Transgender community gears up for jobs other than dancing and begging

Despite being tardy, hosts of transgender seminar highlighted wrongs faced by them.

Our Correspondent April 18, 2014
"There is harassment everywhere. On the street, in the shops, everywhere," A member of the transgender community. PHOTO: ABID NAWAZ/EXPRESS/FILE

KARACHI: Exactly at 4:10pm on Friday — an hour after the programme was supposed to kick off — a large group of transgenders clad in their trademark sparkly clothes and heavy makeup entered the auditorium at the National Museum.

As they started to fill up the seats, a member of the community, who was dressed in a cheerful shade of yellow, apologised, "Sorry for being late. Our bus had an accident at Kala Pul," she explained.

The seminar, titled 'Discrimination on the Grounds of Sexual Orientation and Gender Identity', was hosted by an organisation formed by the transgender community, Gender Interactive Alliance (GIA).

The commissioner, who had arrived on time, left before the hosts arrived, citing a meeting with the chief secretary as the reason for his departure. "It would have been good if they were here and had heard me speak," he said.

To an almost empty hall — bar a few cameramen and reporters — Shoaib Ahmed Siddiqui appealed to all government and private sector organisations to engage the members of the transgender community in their institutions. "They should be brought into the mainstream. They are very talented."

Siddiqui recalled that the very morning, he had signed an appointment letter of a transgender who would be working for the price and control department. "We are also organising a table tennis match for them," he added.

Once the transgender did arrive, they took the opportunity to highlight the problems faced by their community on a daily basis. "There is harassment everywhere. On the street, in the shops, everywhere."

A representative of the GIA, Riffi Khan said that they are grateful to the Supreme Court for recognising them as citizens but said others should also play their part in enabling them earn their rightful position as respectable members of the society.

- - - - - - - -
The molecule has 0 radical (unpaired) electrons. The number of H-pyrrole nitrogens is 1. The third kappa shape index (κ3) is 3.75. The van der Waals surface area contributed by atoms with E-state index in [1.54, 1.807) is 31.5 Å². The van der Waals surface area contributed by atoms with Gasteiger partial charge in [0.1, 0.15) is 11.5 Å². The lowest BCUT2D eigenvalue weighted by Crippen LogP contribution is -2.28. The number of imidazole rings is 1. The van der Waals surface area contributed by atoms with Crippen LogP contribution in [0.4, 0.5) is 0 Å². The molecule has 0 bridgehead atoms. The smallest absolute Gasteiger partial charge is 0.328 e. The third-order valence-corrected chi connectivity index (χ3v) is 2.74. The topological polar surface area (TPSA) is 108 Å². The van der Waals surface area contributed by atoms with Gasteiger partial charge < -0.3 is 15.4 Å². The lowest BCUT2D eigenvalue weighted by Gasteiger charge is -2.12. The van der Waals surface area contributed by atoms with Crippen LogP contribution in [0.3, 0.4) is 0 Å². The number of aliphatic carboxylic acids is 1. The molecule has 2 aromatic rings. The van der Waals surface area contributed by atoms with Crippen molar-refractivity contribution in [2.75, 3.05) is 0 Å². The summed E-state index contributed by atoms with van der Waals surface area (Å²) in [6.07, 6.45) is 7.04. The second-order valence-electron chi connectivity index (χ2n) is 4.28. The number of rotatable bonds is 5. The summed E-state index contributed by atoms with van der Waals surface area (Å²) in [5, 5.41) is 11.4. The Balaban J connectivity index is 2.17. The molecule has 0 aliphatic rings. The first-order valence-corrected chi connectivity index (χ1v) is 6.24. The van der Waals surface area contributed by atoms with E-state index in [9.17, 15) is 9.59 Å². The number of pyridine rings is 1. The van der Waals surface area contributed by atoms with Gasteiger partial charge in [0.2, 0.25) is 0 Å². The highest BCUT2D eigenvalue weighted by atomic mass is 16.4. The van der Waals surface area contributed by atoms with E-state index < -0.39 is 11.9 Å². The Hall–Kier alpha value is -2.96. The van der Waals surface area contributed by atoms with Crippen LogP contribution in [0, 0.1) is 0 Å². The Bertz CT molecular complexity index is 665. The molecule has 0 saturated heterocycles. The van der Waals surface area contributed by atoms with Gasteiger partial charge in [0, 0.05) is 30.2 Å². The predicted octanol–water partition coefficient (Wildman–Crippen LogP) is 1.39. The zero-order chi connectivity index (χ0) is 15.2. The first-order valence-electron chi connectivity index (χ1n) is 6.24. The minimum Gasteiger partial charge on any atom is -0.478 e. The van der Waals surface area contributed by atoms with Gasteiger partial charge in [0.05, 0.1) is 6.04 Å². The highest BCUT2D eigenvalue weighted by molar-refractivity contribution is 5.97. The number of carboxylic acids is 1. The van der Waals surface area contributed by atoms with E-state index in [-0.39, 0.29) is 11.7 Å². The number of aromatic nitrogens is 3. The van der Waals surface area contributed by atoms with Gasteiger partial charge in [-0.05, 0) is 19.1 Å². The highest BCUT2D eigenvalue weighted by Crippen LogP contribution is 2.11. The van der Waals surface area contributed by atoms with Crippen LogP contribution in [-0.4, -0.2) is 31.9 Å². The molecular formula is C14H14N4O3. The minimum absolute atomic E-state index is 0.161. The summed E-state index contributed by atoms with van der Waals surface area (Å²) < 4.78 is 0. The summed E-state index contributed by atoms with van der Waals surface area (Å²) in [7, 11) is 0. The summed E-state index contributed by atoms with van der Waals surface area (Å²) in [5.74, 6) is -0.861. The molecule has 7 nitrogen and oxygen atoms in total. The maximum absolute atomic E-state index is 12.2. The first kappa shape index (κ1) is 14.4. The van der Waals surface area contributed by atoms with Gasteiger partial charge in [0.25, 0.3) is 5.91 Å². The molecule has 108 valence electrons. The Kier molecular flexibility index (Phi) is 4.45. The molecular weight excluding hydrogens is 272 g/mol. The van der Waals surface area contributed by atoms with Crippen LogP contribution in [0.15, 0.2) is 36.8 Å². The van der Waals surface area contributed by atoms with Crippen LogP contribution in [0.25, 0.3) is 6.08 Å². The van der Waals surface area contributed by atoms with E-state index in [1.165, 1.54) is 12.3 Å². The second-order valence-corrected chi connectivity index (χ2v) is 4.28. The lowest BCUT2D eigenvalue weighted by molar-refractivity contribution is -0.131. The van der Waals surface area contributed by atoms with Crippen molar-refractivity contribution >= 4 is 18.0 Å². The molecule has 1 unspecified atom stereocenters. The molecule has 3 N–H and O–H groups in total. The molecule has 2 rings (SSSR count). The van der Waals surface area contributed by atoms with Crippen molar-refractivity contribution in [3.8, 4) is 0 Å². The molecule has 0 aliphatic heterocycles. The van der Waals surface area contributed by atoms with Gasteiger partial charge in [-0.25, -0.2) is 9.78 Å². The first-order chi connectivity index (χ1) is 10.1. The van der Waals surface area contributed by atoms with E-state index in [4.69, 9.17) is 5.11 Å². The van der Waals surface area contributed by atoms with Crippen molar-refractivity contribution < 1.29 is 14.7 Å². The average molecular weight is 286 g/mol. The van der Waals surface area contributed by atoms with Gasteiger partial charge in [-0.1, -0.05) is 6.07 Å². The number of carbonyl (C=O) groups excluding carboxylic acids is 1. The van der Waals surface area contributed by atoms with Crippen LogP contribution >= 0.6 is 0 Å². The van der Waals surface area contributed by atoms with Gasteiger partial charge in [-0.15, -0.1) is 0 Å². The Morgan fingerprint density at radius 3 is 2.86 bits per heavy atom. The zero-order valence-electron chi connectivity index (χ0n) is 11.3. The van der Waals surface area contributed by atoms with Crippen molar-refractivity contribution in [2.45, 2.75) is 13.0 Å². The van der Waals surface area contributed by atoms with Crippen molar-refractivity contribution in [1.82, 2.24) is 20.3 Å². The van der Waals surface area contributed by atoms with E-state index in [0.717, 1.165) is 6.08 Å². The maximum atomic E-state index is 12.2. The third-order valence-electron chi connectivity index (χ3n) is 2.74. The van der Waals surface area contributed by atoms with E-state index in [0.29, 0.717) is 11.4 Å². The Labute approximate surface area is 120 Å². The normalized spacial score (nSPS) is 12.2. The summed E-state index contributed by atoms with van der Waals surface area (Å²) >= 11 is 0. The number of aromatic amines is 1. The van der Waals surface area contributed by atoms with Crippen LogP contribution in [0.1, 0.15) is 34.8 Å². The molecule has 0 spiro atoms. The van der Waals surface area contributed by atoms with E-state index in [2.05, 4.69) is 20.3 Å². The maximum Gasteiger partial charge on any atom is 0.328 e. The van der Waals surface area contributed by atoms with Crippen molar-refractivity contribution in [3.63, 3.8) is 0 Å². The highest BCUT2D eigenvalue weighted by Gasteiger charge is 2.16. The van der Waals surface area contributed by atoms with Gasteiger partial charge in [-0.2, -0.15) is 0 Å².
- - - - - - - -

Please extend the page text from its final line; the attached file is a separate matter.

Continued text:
"The literacy rate is tragically low in the community since their families often disown them," said Khan. "When they come to us, we are unable to be of help since our elders are not educated enough to teach them."

But Khan is a ray of hope for her community. Fortunate enough to have the support of her family, she has two graduate degrees.

Khan also added that the two-per-cent job quota needs be implemented so that their community is not left with dancing and begging as their only options to earn a livelihood. The transgender also lashed out against a programme aired on a news channel in which the host broke into a house of a transgender with the police.

Sawaira, whose house the media team and police stormed into at two in the morning, said that after watching the programme, her mother became very ill and one of her sisters was divorced. "What did the anchor achieve apart from destroying someone's family? What right did she have to invade my privacy this way?"

The vice-president of the organisation, Mazhar Anjum, encouraged her fellow transgenders to step forward and prove their abilities. "Some of us are good at cooking and tailoring. We should step forward and show our talents to the world." Anjum said that she had contested from the PS-130 constituency in the last elections and was now working for the social welfare department. "The day is not far when we will have a transgender parliamentarian." 

Published in The Express Tribune, April 19th, 2014.


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